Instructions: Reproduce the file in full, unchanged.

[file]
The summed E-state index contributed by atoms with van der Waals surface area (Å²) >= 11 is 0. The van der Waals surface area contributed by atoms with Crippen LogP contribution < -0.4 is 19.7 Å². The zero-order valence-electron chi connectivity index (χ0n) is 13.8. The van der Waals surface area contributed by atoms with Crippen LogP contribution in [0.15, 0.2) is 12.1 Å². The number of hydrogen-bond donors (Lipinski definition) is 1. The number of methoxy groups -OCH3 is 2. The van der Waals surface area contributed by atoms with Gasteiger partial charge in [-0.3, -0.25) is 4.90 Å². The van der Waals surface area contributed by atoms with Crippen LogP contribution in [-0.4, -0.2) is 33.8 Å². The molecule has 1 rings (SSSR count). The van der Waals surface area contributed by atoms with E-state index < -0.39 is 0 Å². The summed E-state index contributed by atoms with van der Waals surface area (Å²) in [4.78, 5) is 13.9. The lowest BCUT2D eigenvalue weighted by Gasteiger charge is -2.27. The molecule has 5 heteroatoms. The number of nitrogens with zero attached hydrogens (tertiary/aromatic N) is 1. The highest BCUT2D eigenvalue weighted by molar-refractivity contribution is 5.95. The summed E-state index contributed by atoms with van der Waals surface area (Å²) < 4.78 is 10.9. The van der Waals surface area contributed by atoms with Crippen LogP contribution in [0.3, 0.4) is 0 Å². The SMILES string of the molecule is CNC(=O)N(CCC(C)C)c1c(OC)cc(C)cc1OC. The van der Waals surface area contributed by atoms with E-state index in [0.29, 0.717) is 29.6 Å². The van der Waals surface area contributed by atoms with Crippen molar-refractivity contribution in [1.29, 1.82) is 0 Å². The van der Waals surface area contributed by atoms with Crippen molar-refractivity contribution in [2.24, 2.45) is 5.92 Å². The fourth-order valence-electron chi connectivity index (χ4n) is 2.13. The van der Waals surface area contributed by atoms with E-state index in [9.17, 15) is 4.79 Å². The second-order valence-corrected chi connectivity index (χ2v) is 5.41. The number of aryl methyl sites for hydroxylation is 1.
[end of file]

The summed E-state index contributed by atoms with van der Waals surface area (Å²) >= 11 is 0. The van der Waals surface area contributed by atoms with Crippen LogP contribution < -0.4 is 19.7 Å². The zero-order valence-electron chi connectivity index (χ0n) is 13.8. The van der Waals surface area contributed by atoms with Crippen LogP contribution in [0.15, 0.2) is 12.1 Å². The number of hydrogen-bond donors (Lipinski definition) is 1. The number of methoxy groups -OCH3 is 2. The van der Waals surface area contributed by atoms with Gasteiger partial charge in [-0.3, -0.25) is 4.90 Å². The van der Waals surface area contributed by atoms with Crippen LogP contribution in [-0.4, -0.2) is 33.8 Å². The molecule has 1 rings (SSSR count). The van der Waals surface area contributed by atoms with E-state index < -0.39 is 0 Å². The summed E-state index contributed by atoms with van der Waals surface area (Å²) in [4.78, 5) is 13.9. The lowest BCUT2D eigenvalue weighted by Gasteiger charge is -2.27. The molecule has 5 heteroatoms. The number of nitrogens with zero attached hydrogens (tertiary/aromatic N) is 1. The highest BCUT2D eigenvalue weighted by molar-refractivity contribution is 5.95. The summed E-state index contributed by atoms with van der Waals surface area (Å²) < 4.78 is 10.9. The van der Waals surface area contributed by atoms with Crippen LogP contribution in [0.3, 0.4) is 0 Å². The SMILES string of the molecule is CNC(=O)N(CCC(C)C)c1c(OC)cc(C)cc1OC. The van der Waals surface area contributed by atoms with E-state index in [0.29, 0.717) is 29.6 Å². The van der Waals surface area contributed by atoms with Crippen molar-refractivity contribution in [1.29, 1.82) is 0 Å². The van der Waals surface area contributed by atoms with Crippen molar-refractivity contribution in [2.24, 2.45) is 5.92 Å². The fourth-order valence-electron chi connectivity index (χ4n) is 2.13. The van der Waals surface area contributed by atoms with E-state index in [9.17, 15) is 4.79 Å². The second-order valence-corrected chi connectivity index (χ2v) is 5.41. The number of aryl methyl sites for hydroxylation is 1.